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Neglect of care-leavers revealed

MANY young people leaving care in London are getting inadequate educational support, a children's charity has found.

According to the National Children's Bureau report Leaving care: time for change, not enough is being done in council education departments to inform care-leavers of educational grants for which they may be eligible.

The findings - based on an audit of the capital's local authorities - were consistent with the views of the young people themselves, the report says.

Many young care-leavers felt they were given inadequate financial support in further and higher education. They also felt council social services departments gave low priority to their educational needs and thought they received inadequate careers guidance.

The six-month National Children's Bureau study was published jointly by the Government's Rough Sleepers Unit and the Department of Health.

It analysed the services for those in care in all 33 London boroughs through a series of interviews with public- and voluntary-sector professionals and with young people who had been through the care system.

Few authorities had an overall strategy on consulting young people in their care. Many ceased to look after young people when they reached he age of 16 or 17. Leavers were often allowed to drift away without being formally discharged.

The Department of Health estimates one in five care-leavers experiences a homeless period within two years of leaving care.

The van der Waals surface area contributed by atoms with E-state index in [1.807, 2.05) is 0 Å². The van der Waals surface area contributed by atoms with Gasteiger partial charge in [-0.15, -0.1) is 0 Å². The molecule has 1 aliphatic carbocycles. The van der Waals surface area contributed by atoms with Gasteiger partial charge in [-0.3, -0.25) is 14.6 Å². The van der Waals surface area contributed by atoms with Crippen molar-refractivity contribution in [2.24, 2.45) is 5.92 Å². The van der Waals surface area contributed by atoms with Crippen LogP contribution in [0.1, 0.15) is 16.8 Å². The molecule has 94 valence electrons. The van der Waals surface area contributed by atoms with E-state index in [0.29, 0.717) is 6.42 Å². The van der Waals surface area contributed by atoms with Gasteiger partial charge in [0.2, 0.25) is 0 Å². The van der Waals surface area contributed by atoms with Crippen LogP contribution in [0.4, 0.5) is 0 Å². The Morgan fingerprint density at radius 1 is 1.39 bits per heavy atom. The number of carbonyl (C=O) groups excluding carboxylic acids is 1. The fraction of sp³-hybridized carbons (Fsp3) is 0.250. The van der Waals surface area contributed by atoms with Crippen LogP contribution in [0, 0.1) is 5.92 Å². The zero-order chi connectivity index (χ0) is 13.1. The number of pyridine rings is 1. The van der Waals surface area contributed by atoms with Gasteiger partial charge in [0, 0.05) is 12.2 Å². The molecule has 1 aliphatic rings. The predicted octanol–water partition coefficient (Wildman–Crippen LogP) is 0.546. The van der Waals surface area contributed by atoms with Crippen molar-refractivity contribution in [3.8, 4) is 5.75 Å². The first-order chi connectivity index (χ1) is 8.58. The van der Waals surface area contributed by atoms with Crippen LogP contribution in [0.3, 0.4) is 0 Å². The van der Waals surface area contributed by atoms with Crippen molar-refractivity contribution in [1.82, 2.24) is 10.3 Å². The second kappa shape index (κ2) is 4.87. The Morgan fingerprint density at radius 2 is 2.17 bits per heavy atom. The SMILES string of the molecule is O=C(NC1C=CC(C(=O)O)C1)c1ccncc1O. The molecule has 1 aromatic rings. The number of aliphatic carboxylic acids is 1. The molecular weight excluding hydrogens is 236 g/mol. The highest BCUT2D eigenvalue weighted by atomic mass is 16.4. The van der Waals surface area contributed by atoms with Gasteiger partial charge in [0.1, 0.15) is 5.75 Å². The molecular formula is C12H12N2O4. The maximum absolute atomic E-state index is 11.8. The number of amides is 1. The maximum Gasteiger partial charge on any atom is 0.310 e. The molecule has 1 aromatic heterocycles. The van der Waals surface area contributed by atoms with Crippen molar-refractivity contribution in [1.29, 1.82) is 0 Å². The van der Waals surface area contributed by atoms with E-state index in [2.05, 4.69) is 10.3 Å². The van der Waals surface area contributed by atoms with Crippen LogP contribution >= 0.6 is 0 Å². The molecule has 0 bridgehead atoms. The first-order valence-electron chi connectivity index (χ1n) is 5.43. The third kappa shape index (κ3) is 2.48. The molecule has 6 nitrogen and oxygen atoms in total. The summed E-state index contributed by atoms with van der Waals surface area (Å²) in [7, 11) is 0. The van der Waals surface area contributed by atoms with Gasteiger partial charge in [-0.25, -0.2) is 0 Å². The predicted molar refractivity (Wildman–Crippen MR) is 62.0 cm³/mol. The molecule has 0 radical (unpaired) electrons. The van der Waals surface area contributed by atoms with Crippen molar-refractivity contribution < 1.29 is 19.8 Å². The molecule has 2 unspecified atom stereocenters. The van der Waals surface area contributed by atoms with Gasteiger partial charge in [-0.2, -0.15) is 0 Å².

The report follows the unveiling this week of government grants totalling more than pound;500,000 to fund new projects to prevent young people across the country ending up homeless.

Among the new projects are a scheme, based in Oxford and Brighton, where excluded pupils will be educated about the dangers of sleeping rough and an initiative in Newcastle, where former homeless young people will go into schools and explain to pupils how to prepare for the challenges of independent living.

The Government has introduced a raft of measures to tackle the problems of care-leavers. In particular, the Children (Leaving Care) Bill, now going through Parliament, will considerably extend local authorities' duties to support them.

A Government spokesman said: "The audit tells us much of what we know already, that this area is in transition." He added: "Much remains to be done to bring services up to scratch."

For copies of "Leaving Care: time for change," ring the Rough Sleepers Unit on 020 7944 3600.

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